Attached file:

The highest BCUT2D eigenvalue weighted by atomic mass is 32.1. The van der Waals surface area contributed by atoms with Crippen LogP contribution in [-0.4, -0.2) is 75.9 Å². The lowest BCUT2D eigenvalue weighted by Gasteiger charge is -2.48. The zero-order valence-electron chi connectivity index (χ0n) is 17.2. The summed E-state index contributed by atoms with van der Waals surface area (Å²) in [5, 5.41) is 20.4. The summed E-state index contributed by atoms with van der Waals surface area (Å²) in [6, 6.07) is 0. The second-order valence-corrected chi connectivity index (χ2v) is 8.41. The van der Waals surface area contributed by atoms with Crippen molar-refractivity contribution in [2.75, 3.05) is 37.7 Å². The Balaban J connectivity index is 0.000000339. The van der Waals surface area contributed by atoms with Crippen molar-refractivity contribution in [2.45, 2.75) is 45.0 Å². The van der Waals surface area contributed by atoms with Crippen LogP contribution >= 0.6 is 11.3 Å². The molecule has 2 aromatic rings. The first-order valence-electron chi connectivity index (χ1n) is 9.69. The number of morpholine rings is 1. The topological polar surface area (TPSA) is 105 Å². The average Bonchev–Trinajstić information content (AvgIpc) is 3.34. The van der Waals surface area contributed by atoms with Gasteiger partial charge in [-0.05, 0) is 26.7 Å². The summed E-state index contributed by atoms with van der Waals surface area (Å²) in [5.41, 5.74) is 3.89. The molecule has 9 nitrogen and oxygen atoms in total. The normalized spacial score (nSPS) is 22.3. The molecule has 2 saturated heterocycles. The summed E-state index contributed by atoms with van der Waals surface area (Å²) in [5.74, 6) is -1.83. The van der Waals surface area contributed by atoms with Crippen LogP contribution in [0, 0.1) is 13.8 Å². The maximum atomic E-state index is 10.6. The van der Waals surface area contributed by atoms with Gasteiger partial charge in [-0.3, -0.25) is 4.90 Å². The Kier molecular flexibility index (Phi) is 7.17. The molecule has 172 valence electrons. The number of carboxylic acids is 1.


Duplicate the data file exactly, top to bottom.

The highest BCUT2D eigenvalue weighted by atomic mass is 32.1. The van der Waals surface area contributed by atoms with Crippen LogP contribution in [-0.4, -0.2) is 75.9 Å². The lowest BCUT2D eigenvalue weighted by Gasteiger charge is -2.48. The zero-order valence-electron chi connectivity index (χ0n) is 17.2. The summed E-state index contributed by atoms with van der Waals surface area (Å²) in [5, 5.41) is 20.4. The summed E-state index contributed by atoms with van der Waals surface area (Å²) in [6, 6.07) is 0. The second-order valence-corrected chi connectivity index (χ2v) is 8.41. The van der Waals surface area contributed by atoms with Crippen molar-refractivity contribution in [2.75, 3.05) is 37.7 Å². The Balaban J connectivity index is 0.000000339. The van der Waals surface area contributed by atoms with Crippen molar-refractivity contribution in [2.45, 2.75) is 45.0 Å². The van der Waals surface area contributed by atoms with Crippen LogP contribution >= 0.6 is 11.3 Å². The molecule has 2 aromatic rings. The first-order valence-electron chi connectivity index (χ1n) is 9.69. The number of morpholine rings is 1. The topological polar surface area (TPSA) is 105 Å². The average Bonchev–Trinajstić information content (AvgIpc) is 3.34. The van der Waals surface area contributed by atoms with Gasteiger partial charge in [-0.05, 0) is 26.7 Å². The summed E-state index contributed by atoms with van der Waals surface area (Å²) in [5.41, 5.74) is 3.89. The molecule has 9 nitrogen and oxygen atoms in total. The normalized spacial score (nSPS) is 22.3. The molecule has 2 saturated heterocycles. The summed E-state index contributed by atoms with van der Waals surface area (Å²) in [5.74, 6) is -1.83. The van der Waals surface area contributed by atoms with Crippen LogP contribution in [0, 0.1) is 13.8 Å². The maximum atomic E-state index is 10.6. The van der Waals surface area contributed by atoms with Gasteiger partial charge in [-0.3, -0.25) is 4.90 Å². The Kier molecular flexibility index (Phi) is 7.17. The molecule has 172 valence electrons. The number of carboxylic acids is 1.